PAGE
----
(Bloomberg) -- A battle that threatens London’s dominance in the derivatives market is rearing its head, with European firms at risk of being blocked from using clearinghouses in the British capital within six months.
Industry groups fear that contingency measures already agreed by Brussels officials to grant access until the end of March 2020 don’t defuse the threat posed if the political storm in Westminster pushes the U.K. out of the bloc without a deal on Oct. 31. At risk are derivatives contracts with a notional value of tens of trillions of dollars.
“We again find the relief ending next spring with no solution for continued access,” Walt Lukken, chief executive officer of the FIA, which represents banks, brokers and other firms in the derivatives markets, said in Frankfurt on Tuesday. “These measures are critical because we don’t want this regulatory uncertainty to exacerbate the market volatility that may come with Britain leaving the EU.”
Crucial political talks between the U.K. and the European Union could yet agree a divorce deal. But with the outcome unclear, Lukken said FIA, along with other trade groups, will ask the EU for an extension next month. A solution for clearing needs to be found “well in advance of the end of this year,” said Oliver Moullin, managing director of Brexit at the Association for Financial Markets in Europe.
Clearinghouses stand between the two sides of a derivative wager and hold collateral, known as margin, from both in case one defaults. At issue is a so-called equivalence decision that the EU adopted late last year, which allows EU firms to use derivatives clearinghouses in the U.K. on a temporary basis even in the event of a no-deal Brexit. A sudden loss of access to this critical pillar of the market could pose financial stability risks, officials in Brussels said at the time.
LCH Ltd., a unit of London Stock Exchange Group Plc, may need legal certainty before the end of the year or could be forced to notify EU clients to close their positions. Meanwhile, barely any business has moved out of London, as firms hope that the EU executive will solve the problem for them again, according to Markus Ferber, a German lawmaker in the European Parliament.
“I have the impression that the volume of contracts that have been transferred to the EU in recent months is limited,” Ferber said in an email. “But if there’s a hard Brexit, there can’t be ‘business as usual’ in clearing.”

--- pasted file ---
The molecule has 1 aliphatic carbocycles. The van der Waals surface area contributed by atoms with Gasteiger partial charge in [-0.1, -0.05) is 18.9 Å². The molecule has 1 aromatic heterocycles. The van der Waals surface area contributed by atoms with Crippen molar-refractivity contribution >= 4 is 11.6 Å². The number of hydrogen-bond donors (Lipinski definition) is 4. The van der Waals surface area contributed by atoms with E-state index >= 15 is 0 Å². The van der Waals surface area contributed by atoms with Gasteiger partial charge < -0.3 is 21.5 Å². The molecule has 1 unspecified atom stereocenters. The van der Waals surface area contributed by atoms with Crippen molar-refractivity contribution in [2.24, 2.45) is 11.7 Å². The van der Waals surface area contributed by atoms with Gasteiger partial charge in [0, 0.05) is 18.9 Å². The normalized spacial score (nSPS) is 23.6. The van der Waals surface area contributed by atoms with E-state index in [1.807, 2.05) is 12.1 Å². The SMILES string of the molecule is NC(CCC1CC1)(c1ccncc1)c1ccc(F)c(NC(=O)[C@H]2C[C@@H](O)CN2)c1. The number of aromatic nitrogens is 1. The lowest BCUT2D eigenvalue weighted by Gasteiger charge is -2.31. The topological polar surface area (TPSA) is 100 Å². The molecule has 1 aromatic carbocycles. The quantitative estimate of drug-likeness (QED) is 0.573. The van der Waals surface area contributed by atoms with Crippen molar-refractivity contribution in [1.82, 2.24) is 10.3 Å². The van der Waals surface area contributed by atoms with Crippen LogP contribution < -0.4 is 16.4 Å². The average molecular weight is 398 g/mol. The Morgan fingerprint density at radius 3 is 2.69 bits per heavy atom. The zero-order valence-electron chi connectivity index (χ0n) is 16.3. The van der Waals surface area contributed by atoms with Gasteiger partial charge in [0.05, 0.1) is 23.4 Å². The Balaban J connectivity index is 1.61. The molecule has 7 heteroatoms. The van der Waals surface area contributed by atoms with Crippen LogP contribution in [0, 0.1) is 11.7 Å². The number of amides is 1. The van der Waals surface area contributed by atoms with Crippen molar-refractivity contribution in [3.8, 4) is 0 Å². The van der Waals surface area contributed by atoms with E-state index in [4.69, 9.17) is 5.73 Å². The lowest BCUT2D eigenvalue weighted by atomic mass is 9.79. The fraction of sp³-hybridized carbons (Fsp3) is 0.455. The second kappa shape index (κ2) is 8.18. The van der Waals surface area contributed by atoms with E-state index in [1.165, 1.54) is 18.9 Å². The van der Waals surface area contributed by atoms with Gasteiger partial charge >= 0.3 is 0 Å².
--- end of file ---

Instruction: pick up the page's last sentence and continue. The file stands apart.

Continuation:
The issue gained prominence immediately after the Brexit referendum because the U.K.’s departure would take the bulk of euro-denominated derivatives outside the EU, limiting the reach of the bloc’s regulators.
Disrupting access to U.K. clearinghouses would affect EU-based firms that had derivative contracts with a notional value of 60 trillion pounds ($74 trillion) in these venues at the end of 2018, according to Bank of England data. In July, the BOE said the EU’s grant of temporary equivalence resolved the problem for now.
The European Commission, the EU’s executive arm, said it doesn’t think any additional measures to prepare for a hard Brexit are necessary, adding that it will “continue to assess the situation in the markets after the withdrawal date and decide on the appropriate course of action on the basis of the EU legislation in force at the relevant point in time.”
But Robert Ophele, chairman of the Autorite des Marches Financiers, said in an interview last week that European policy makers should reach a decision on granting an extension in mid-November to avoid creating a cliff-edge situation that would disrupt the market.
”It should be discussed for how long, under which conditions. Should every instrument be covered?” Ophele said of a possible extension. “There are quite significant details to discuss.”
Elisabeth Roegele, the deputy president of German financial supervisor Bafin, warned companies that they shouldn’t take an extension of the equivalence finding for granted. Firms mustn’t “rely on a seamless transition,” but need to be prepared “for all possible situations,” she said in Frankfurt.
--With assistance from Nicholas Comfort.
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